Nana in the City
By Patricia Tauzer,
Common Sense Media Reviewer
Common Sense Media Reviewers
Gentle tale of grandma helping boy feel brave in new place.
A Lot or a Little?
What you will—and won't—find in this book.
Provides a realistic glimpse of New York City: the subway, the park, people; shows how "security blankets" make kids feel braver; great opportunity to learn about artwork, especially watercolor techniques.
Feeling scared in new situations is OK. People who love you, especially grandmothers, will help you feel safe. Once you get to know a place, you feel more comfortable and can appreciate the extraordinary things around you. The adventure is worth taking.
Positive Role Models
Nana is kind, sensitive, fun, and creative. She appreciates her grandson for who he is, accepts his fears, and figures out a solution to help him. The grandson is a cute kid who loves and appreciates his Nana, and he trusts that she will look after him.
Nana and the boy appear to be White. Scenes of the bustling city life in New York City feature diverse people of various skin tones.
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Parents Need to Know
Parents need to know that Nana in the City, a 2015 Caldecott Honor Book, is a gentle, warm story about overcoming fears and how a grandparent, or another person you trust, can help. Its simple text and bright, energetic, expressive watercolor illustrations, by Lauren Castillo capture the bustle and excitement of the city as well as the tenderness between the boy and his Nana. This would be a particularly good book for kids who are about to move to a place that is unfamiliar to them ... or even those embarking on an overnight visit away from home.
Where to Read
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What's the Story?
In NANA IN THE CITY, a young boy visits his Nana in New York City, and the noise, the crowds, the subway, and all the other strangeness frighten him. The city is busy and loud and filled with scary things. Nana decides she will take him out to show him all the wonderful things about city life. But first, she knits him a special cape to make him feel braver and help him through the first scary steps. By the end of the story, the cape has done its magic, the boy's world has grown, and he realizes how extraordinary the city is and that it's "the perfect place for Nana to live."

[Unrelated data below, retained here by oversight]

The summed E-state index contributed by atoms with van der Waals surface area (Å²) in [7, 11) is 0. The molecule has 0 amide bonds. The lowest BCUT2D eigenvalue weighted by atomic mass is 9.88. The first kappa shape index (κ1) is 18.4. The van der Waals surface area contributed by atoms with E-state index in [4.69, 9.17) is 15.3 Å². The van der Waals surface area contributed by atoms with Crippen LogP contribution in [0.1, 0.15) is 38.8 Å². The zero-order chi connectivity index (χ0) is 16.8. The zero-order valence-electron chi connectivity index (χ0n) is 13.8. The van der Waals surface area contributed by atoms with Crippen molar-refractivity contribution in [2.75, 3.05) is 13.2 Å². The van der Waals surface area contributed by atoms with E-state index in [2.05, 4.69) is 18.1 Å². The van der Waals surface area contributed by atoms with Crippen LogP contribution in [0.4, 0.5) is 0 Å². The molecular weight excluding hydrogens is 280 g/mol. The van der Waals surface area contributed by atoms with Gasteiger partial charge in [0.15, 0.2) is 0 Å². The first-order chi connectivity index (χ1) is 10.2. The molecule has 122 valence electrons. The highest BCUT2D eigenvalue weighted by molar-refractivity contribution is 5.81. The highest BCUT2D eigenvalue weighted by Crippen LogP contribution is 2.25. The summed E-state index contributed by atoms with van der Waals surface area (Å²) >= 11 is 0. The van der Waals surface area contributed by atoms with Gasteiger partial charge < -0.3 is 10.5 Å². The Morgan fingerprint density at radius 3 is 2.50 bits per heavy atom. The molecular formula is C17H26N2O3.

Is It Any Good?
This gentle, reassuring book that does a wonderful job of depicting the very loving relationship between a grandmother and her young grandson. The text in Nana in the City is simple, the message is solidly uplifting, and the artwork is fantastic. Castillo paints in vibrant oranges and red watercolors that definitely bring the story to life. Dark lines outlining parts of each illustration make the pictures pop with energy, and effects done with salt bring a gritty texture to sidewalks, streets, and other scenes of the city.
Talk to Your Kids About ...
Families can talk about how the author-illustrator use illustrations to enhance the text and give context to the adventures and feelings of the boy and his grandmother. How does she use color, or the lack of color, to change the emotion of the story?
What do the illustrations tell you about the relationship between the boy and his grandmother? How does she show the boy's changing attitude about the city? How did he feel in the beginning? How does he feel in the end? How do you think he will feel next time he visits?
How do you feel when you go someplace that is unfamiliar to you? Have you slept overnight at someplace other than your home? Did your feelings change over time? Did you have something like the boy's cape to make you braver? How do you think that helps?
- Author: Lauren Castillo
- Illustrator: Lauren Castillo
- Genre: Picture Book
- Topics: Magic and Fantasy, Superheroes, Adventures
- Book type: Non-Fiction
- Publisher: Clarion Books
- Publication date: September 2, 2014
- Publisher's recommended age(s): 4 - 8
- Number of pages: 40
- Available on: Nook, Audiobook (unabridged), Hardback, iBooks, Kindle
- Award: Caldecott Medal and Honors
- Last updated: July 12, 2017
Did we miss something on diversity?
Research shows a connection between kids' healthy self-esteem and positive portrayals in media. That's why we've added a new "Diverse Representations" section to our reviews that will be rolling out on an ongoing basis. You can help us help kids by suggesting a diversity update.
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Where to Read
Our Editors Recommend
Caldecott Medal and Honor Books
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